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Cinema Fanatic’s Favorite Fifteen Films of 2021

I saw a little over 200 films that I’m counting as “2021” films this year. You can see the whole list here. I also had the privilege to attend a few film festivals (online and in person) and saw several wonderful films that won’t be more widely available until next year, so any of those films will count towards next year’s list. I’m not sure there is as strong a theme connecting the films that resonated with me this year as there was last year, but I will say three movies in my top five I saw in the first three months of the calendar year. I love a year when films linger that long. Please remember this is a subjective list. This is what spoke to me. Hopefully something on here speaks to you too!

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Movie Quote of the Day – La grande bellezza, 2013 (dir. Paolo Sorrentino)


Jep Gambardella: We’re all on the brink of despair, all we can do is look each other in the face, keep each other company, joke a little. . .Don’t you agree?

Reflecting on “La grande bellezza”

“To travel is very useful, it makes the imagination work, the rest is just delusion and pain. Our journey is entirely imaginary, which is its strength.”  Céline, Journey to the End of the Night


When I wrote about this film for my Favorite Fifteen Films of 2013 post, I was brief and said the film could only be a film. This is part of why I loved it. The visuals, the sumptuousness, the pure cinema of it all.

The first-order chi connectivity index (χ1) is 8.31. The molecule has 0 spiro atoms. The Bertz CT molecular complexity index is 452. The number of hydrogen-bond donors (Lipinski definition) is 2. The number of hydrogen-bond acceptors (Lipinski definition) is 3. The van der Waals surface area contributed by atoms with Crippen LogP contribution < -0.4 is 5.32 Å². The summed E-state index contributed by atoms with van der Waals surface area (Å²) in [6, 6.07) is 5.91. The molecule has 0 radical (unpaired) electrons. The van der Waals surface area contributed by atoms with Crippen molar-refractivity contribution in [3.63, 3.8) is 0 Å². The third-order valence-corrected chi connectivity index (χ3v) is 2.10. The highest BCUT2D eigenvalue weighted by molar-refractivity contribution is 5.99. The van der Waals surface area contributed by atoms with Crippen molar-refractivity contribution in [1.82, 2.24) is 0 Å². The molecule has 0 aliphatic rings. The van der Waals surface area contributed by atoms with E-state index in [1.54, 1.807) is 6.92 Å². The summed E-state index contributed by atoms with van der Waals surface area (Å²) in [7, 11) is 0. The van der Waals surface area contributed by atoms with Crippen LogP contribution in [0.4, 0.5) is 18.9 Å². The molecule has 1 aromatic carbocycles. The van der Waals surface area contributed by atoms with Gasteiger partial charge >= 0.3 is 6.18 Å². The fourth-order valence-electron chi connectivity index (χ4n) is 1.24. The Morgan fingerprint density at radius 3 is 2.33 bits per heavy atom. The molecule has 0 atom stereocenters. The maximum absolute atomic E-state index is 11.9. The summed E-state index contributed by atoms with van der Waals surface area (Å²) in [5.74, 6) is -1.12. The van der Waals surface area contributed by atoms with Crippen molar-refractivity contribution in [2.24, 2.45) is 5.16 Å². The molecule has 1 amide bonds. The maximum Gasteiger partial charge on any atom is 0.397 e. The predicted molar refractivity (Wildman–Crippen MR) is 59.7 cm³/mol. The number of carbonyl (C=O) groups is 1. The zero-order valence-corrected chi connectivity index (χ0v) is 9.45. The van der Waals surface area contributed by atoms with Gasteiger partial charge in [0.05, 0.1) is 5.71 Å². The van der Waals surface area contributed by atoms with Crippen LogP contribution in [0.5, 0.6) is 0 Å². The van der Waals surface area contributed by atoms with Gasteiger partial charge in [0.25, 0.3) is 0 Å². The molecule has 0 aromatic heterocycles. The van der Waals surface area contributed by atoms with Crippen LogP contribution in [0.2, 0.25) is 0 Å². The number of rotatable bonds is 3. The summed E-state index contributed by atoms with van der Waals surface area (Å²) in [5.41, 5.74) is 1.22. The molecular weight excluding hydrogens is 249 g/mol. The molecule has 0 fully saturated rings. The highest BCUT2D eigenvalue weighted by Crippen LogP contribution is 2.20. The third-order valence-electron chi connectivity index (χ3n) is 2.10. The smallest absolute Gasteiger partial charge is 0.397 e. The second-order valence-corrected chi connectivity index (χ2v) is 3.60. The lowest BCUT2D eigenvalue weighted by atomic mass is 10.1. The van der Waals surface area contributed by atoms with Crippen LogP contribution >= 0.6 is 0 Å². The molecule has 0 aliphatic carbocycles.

But, really, the main reason I loved this film was how much I related to the main character Jep. Now, as many of you who follow me know, I’m quite often bored by woe-is-me stories of men. I am an advocate for women’s voices and feel they are underrepresented, misunderstood and often forgotten. So, I can see how saying I related to a story about a 65-year-old man’s existential life crisis could seem bizarre.

But I think some themes are so universal, or maybe so personal, they exist beyond gender specificity.  That’s the case with Jep’s story, at least for me.

In the film, Jep wrote one powerful novel in his late-20s and then gave up on literary glory, settling for a cushy job writing cultural columns and hosting lavish parties. Jep is a bit of a hedonist, but at his core, he’s a man who values sensual experiences, be they visual, aural, literary, edible, sexual, etc – the beauty of living, if you will.


What the viewer discovers as the film – and Jep – unfolds himself, is that Jep is not suffering because he can’t find that mysterious great beauty (that’s love, folks) – but that he found it when he was young, lost it and has yet to come to terms with his inability to feel anything as deeply again.

I’ve talked briefly about myself on this site since its inception in 2009, which was a year of great changes for me. In the (nearly) five years since, I’ve gone through a lot of other changes – schooling, location, job, etc. But, like Jep, as hard as I try, there’s a moment in my life from 2008 that changed everything about me. A feeling once felt, but (so far) never again. Will I cling to it for another forty years like Jep? I don’t know. Will I ever let go of it for good? Probably not.